Vultures, Ethics, And Roadkill
The subject of roadkill, much like the subject of food waste, may be a tough one for some animal advocates to parse ethically: on the one hand, there is no animal lover that wants to see animals hit by vehicles, as much as this may be an inevitability in a car-focused culture (and some people seem intent to make it happen); on the other hand, the question of what we do with animals once they are killed by vehicles is a more complicated question to answer. Should we collect them and send them to landfills? Should we collect them and consume their meat so they aren’t “wasted”? Should we leave their bodies for scavengers such as vultures to eat?
“What is the most respectful thing to do with roadkill” is the central question of this article from Discard Studies, which hopes to outline “an ethical approach to roadkill that considers the vultures as well as the deer.” The author begins this exploration of the subject with a story detailing a trip to the dump with a local Pennsylvanian man named Bill, who fills his truck with deer carcasses he finds on the road. The author accompanies Bill on this run of about 2,300lbs of dead meat to the landfill, and ponders how many of the vultures at the dump could be fed with such a haul. The author notes that it’s not just vultures: before the carcasses were picked up, other scavengers fed on it, as well as bugs and maggots. “If scavengers had property rights,” the author notes, “Bill would be out of a job.”
This ride-along brings up a host of ethical questions that the author then explores further: what is the morality of turning dead deer into “zoological garbage,” and is there a way to respect dead animals in a way that also respects the other animals and organisms that eat them? The author notes that “this wider, multi-species understanding of respect does not preclude us from eating roadkill, composting it, or otherwise using it for our purposes,” but that if we take such an ethic seriously, we will “often be obliged to leave a carcass for the vultures and the foxes and the maggots and the beetles and all the other hungry creatures with whom we share this world.”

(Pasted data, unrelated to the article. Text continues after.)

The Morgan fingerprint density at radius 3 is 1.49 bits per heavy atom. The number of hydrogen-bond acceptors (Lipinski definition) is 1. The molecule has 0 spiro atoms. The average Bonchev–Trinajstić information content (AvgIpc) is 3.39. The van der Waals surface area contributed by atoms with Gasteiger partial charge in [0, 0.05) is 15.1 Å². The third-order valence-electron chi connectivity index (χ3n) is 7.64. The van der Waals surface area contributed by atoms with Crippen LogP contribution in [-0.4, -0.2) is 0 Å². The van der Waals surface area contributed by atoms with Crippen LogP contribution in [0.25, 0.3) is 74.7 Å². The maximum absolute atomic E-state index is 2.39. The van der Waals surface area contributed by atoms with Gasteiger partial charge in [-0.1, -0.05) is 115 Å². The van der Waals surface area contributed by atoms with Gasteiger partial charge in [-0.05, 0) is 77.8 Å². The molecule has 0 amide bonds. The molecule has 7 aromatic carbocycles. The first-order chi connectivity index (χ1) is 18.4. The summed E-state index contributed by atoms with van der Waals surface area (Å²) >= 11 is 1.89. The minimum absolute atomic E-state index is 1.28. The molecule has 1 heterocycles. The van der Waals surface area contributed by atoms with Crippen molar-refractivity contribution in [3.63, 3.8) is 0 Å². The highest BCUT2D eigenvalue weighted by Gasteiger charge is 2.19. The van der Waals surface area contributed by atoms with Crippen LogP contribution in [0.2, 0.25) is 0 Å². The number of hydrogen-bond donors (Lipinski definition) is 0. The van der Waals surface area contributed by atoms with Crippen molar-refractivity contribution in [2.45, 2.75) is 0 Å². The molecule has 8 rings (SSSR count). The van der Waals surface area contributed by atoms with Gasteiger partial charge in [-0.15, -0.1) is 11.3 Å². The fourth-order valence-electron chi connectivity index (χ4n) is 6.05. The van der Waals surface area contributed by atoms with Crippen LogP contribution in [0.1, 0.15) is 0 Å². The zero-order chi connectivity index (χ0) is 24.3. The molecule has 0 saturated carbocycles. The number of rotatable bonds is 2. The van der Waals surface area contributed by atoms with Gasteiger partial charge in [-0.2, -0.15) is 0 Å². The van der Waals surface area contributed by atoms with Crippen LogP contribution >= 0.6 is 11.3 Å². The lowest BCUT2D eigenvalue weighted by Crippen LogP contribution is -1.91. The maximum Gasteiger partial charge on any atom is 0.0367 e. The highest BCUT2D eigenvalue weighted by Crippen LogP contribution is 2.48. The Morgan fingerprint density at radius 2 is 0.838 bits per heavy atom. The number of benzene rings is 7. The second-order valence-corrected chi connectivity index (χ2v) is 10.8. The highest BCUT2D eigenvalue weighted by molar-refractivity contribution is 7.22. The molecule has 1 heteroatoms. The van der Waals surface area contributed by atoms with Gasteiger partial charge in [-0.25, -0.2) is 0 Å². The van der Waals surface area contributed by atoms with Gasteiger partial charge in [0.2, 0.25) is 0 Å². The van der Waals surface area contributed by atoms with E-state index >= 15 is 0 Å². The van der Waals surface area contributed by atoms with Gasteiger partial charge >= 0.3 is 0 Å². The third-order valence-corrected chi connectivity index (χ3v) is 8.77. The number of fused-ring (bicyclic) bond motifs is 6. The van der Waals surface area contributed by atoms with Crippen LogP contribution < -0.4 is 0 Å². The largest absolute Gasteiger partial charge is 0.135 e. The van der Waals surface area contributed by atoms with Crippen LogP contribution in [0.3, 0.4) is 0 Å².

From a more practical perspective, the author notes, “in an era of tight budgets,” allowing wild scavengers to deal with dead animals – once they’ve been removed from the road so that scavengers aren’t as prone to suffering the same fate – may be both ethical and cost-effective. The author, in a poignant passage that certainly echoes some thinking about farmed animals, explains:
Why do we dedicate so much time, money, and sheer physical exertion to transforming carrion into trash? The most common explanation I’ve heard is aesthetic. Understandably, rotting carcasses disgust many people. They don’t want to see them or smell them or watch vultures tear them apart. Some people may also prefer not to be reminded of their own mortality, particularly when they’re driving. And maybe some people think it’s disrespectful to allow a carcass to rot on the side of the road.
For animal advocates, the article brings up a range of issues that are worth considering, but may be hard to change. The author concludes the article by stating clearly that they don’t think roadkill is “a good thing” because it feeds scavengers, but rather “that good things can come out of bad things, and we make a bad thing worse when we prevent this from happening.” They note that we should certainly be trying to reduce the number of animals collectively kill on roadways, but asserts that “each death we cannot prevent provides an opportunity for new life, if only we allow natural processes to unfold.” Indeed, animal advocates and many others may shudder to think about carcasses rotting by the side of the road. However, according to this article, it may be just the thing that causes us to slow down and take pause, in more ways than one.